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March 7, 2011 | Volume 206 | Number 114 | 40 cents | An independent student newspaper serving Iowa State since 1890. ™



Budget cuts

Students take a stand Legislators give advice, lobbying strategy tips


Employees accused of secret acts By Paige.Godden

By Paige.Godden Students will be heading to the Iowa Capitol on Monday and state legislators visited Iowa State on Friday afternoon to share strategic lobbying tips with them. “Personalize your story. What sacrifices did you make? What sacrifices did your parents make so that you could be here at this university?” Beth Wessel-Kroeschell, a member of the House who represents district 45, said. Kroeschell said to not limit lobbying efforts to Monday. “I have on constituent that, boy, I know her. She sends me an e-mail probably two or three times a week,” Kroeschell said. “Make sure you follow up on us with the issues.” Ann McCarthy, state relations officer for Iowa State, shared the “nuts and bolts about what to expect when you get down there.” McCarthy said one of the first things to do is let the legislators know you appreciate them. “They have a tough job. Make your point clearly without attacking a person or other people. It is easy to promote yourself by tearing someone else down. That’s not an effective way to lobby,” McCarthy said. McCarthy said to use the legislator’s website to see who your hometown representative is and to look at pictures to make sure you know whom you’re speaking to. McCarthy said to make sure to be flexible and patient because “you may not always be able to talk to the legislator you want.” McCarthy said to try and keep conversation with legislators under five minutes.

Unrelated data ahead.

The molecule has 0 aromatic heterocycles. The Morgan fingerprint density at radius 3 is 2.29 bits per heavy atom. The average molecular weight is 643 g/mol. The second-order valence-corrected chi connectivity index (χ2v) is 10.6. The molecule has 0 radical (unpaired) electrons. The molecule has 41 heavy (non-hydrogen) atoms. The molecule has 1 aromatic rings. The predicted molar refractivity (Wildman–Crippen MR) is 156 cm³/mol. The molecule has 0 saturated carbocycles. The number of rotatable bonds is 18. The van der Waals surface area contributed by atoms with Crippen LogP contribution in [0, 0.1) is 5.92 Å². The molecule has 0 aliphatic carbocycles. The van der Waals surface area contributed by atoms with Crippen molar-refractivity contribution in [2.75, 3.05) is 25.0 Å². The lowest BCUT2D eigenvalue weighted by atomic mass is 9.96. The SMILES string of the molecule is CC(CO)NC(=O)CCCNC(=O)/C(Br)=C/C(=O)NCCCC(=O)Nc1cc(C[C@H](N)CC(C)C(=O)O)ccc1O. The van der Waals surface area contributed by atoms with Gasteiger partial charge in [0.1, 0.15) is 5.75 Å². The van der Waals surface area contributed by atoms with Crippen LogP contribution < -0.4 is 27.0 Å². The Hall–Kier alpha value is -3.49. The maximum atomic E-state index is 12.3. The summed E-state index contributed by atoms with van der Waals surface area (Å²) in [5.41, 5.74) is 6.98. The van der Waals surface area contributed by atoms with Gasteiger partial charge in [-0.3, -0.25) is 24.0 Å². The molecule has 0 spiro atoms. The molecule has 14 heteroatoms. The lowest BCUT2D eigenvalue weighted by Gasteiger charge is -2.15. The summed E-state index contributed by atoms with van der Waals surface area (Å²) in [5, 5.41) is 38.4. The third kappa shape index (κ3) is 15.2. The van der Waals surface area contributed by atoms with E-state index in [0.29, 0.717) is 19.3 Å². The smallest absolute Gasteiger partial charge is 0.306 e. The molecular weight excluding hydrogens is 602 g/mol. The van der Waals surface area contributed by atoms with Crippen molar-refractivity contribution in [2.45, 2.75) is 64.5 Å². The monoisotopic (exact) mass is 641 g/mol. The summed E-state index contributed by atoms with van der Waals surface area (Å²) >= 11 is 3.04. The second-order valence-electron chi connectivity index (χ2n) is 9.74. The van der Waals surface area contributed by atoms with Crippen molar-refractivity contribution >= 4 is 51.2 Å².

Veterinary Specialties

Iowa Veterinary Specialties has filed a lawsuit against four of its employees. Iowa State University bought Iowa Veterinary Specialties in Des Moines for $4.6 million in January. Madden Surgeons Steven Reimer and Stan Wagner, Internist Derek Nestor and Operations Manager Paul Hanika were allegedly secretly launching a new firm and taking confidential customer and financial information with them, then deleting files before leaving the clinic. They left Iowa Veterinary Specialties after they had the customer and financial information, leased space for their clinic and had cre-


Fiscal Year 2012

Universities face decrease in funding By Paige.Godden

Beth Wessel-Kroeschell, state representative, explains to a group of students on how to approach state legislators during the ISU Ambassador lobbying training day, Friday, at Carver 268. Photo: Karuna Ang/Iowa State Daily

GSB, faculty rally for Regents Day on Hill By Paige.Godden Members of the Government of the Student Body and professors have been rallying to get students to go the Regents Day on Monday on the Hill in Des Moines. Jessica Bruning, director of the ISU Ambassadors, talked to Steffen